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Free Wi-Fi will cut roaming costs, giving travelers unlimited access to maps, discovery apps and social media anywhere in the city.

Samantha Shankman
October 22, 2015

Smartphones are the new tour guides, providing directions, restaurants reviews, and tickets with the click of a button. However, these tools require expensive data plans or Wi-Fi, which for travelers is most often only found in hotels lobbies or coffee shops.

New York City has plans to change that by replacing outdated pay phones with state-of-the-art kiosks that provide free high-speed Internet and charging outlets.

The kiosks—called Links—will also feature a touch screen where users can browse the Internet, search directions, and even make phone calls.

The best news of all? Connectivity is completely free. The city plans to install up to 10,000 kiosks across all five boroughs throughout the next eight years, though the city can't confirm when the first of these will appear.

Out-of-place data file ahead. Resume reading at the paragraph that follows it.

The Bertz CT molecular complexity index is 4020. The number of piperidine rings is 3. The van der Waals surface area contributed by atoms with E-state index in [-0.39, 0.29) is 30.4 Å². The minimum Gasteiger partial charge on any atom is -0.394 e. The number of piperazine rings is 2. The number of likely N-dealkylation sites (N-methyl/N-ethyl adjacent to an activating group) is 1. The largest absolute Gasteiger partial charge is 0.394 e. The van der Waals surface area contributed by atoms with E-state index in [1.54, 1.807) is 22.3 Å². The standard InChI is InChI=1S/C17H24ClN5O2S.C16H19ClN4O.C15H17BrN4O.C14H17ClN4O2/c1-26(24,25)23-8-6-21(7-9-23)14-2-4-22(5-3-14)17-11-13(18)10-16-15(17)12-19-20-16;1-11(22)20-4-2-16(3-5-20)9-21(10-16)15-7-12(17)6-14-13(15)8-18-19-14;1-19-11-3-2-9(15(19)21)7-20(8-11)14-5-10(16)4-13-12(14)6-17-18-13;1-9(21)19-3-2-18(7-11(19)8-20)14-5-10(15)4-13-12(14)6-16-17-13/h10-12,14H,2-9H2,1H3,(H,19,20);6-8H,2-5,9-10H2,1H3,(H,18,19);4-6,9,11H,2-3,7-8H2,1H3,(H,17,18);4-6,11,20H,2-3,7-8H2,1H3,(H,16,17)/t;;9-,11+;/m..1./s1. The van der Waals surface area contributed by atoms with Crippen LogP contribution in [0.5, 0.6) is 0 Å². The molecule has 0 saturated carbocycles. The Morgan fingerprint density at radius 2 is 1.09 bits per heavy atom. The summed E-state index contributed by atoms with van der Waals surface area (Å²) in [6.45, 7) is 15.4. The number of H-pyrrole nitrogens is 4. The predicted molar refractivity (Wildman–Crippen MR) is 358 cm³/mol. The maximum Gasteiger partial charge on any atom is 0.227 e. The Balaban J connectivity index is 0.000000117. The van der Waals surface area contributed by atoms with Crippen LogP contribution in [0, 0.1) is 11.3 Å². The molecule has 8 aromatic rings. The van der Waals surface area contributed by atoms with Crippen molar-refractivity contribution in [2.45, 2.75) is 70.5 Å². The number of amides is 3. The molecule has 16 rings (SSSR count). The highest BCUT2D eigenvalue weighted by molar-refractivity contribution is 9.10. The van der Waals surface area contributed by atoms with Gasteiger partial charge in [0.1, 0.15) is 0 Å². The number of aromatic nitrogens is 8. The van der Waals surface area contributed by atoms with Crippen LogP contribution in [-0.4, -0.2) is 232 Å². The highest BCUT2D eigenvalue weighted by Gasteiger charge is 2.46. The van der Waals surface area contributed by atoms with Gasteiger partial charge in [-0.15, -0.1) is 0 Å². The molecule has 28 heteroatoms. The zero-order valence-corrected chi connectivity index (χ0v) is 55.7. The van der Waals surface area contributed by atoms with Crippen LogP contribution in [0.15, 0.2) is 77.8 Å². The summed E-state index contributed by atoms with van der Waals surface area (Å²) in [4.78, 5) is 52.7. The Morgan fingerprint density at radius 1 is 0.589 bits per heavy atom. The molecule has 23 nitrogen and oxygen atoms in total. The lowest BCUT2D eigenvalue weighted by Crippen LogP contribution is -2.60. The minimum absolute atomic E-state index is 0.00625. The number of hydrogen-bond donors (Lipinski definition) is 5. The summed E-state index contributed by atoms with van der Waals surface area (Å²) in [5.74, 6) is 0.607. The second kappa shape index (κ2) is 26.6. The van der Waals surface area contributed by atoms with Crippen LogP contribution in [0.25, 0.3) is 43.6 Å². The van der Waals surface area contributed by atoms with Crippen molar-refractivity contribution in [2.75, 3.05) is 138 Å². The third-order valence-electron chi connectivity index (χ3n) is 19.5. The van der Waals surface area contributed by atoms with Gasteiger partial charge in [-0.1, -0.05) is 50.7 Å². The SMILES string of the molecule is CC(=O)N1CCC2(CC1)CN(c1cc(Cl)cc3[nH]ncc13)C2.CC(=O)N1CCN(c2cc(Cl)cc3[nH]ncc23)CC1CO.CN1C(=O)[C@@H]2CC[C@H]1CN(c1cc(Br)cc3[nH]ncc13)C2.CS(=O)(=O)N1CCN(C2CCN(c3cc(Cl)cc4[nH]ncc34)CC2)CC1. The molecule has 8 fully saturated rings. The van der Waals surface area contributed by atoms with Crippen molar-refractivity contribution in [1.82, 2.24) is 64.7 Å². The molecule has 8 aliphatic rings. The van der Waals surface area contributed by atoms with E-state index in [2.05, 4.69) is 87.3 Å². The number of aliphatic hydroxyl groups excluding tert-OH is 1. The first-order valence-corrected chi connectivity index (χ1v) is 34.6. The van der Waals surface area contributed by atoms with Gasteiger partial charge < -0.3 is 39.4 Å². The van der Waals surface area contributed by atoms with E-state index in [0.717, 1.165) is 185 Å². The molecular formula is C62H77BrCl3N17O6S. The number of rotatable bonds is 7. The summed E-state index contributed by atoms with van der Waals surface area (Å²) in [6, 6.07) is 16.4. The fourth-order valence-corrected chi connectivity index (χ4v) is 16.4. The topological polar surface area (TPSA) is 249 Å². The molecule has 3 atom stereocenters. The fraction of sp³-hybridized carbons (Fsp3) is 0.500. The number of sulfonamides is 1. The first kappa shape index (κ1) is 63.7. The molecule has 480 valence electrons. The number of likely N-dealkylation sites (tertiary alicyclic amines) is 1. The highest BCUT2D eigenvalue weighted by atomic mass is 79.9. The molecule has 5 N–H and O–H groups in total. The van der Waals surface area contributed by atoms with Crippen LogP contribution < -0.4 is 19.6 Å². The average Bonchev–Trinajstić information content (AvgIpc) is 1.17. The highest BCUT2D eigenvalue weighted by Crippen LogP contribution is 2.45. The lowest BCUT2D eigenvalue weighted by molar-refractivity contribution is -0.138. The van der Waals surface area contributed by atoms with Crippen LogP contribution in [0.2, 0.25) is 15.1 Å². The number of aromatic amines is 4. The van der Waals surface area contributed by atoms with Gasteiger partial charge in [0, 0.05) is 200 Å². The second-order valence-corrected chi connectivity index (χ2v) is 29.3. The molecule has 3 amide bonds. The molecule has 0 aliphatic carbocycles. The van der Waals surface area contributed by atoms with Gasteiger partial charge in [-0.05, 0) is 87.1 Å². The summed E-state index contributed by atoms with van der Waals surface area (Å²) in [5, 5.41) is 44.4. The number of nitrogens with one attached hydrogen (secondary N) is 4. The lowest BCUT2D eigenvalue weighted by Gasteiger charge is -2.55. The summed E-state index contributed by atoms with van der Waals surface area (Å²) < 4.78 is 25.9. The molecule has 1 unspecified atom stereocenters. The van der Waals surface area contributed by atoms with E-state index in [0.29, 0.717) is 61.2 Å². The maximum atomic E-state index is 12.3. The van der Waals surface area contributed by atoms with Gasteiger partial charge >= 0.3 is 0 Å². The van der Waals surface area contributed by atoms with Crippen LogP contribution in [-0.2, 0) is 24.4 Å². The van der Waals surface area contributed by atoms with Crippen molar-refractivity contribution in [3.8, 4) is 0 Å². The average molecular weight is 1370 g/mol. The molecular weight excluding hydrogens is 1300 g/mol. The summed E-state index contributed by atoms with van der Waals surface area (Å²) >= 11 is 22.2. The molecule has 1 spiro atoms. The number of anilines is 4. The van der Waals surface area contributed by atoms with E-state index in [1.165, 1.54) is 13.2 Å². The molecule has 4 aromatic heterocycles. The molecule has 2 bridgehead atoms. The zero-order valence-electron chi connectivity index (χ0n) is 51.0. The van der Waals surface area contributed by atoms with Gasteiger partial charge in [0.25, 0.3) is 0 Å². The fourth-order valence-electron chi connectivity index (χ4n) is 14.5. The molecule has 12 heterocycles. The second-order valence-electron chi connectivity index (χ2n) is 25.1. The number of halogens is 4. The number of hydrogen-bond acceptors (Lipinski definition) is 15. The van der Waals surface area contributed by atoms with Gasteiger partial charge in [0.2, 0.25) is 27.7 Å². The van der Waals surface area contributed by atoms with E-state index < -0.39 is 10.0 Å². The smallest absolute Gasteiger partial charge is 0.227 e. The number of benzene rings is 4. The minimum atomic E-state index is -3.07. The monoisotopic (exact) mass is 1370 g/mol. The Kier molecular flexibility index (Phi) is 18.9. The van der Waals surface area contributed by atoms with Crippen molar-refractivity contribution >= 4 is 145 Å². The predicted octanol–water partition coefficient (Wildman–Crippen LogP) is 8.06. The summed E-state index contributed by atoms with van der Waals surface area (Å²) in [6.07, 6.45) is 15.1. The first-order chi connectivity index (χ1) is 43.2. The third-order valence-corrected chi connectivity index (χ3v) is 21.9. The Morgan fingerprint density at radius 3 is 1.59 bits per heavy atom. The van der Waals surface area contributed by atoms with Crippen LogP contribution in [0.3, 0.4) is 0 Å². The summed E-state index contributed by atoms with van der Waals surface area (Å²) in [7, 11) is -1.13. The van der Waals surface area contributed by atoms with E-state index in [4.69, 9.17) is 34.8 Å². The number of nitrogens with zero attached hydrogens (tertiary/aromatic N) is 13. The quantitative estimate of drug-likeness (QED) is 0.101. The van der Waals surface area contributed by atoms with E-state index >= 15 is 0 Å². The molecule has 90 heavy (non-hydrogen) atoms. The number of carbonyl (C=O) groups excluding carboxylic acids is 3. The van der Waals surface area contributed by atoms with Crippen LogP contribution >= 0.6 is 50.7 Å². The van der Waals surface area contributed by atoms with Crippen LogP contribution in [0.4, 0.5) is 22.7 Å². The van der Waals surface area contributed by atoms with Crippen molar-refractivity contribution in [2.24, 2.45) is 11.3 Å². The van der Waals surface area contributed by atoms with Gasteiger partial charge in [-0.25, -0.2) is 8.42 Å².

Fortunately, there are other ways to access free Internet in the city until the Link kiosks are rolled out. 

Free Wi-Fi is available at 60 New York City parks including Bryant Park and Union Square and in more than 100 underground subway stations.

New York isn’t the only city that’s making it easier for travelers to access free Wi-Fi. Governments from San Francisco to Hong Kong are rolling out free and paid Internet options.

In San Francisco, for example, travelers can connect to free Wi-Fi at more than 32 parks. In London, visitors can connect to Wi-Fi for £2 a day or £5 a week at 137 Underground and for free or £7 a month at 56 Overground stations citywide. And in Hong Kong, free connectivity is available at many parks and MTR stations. 

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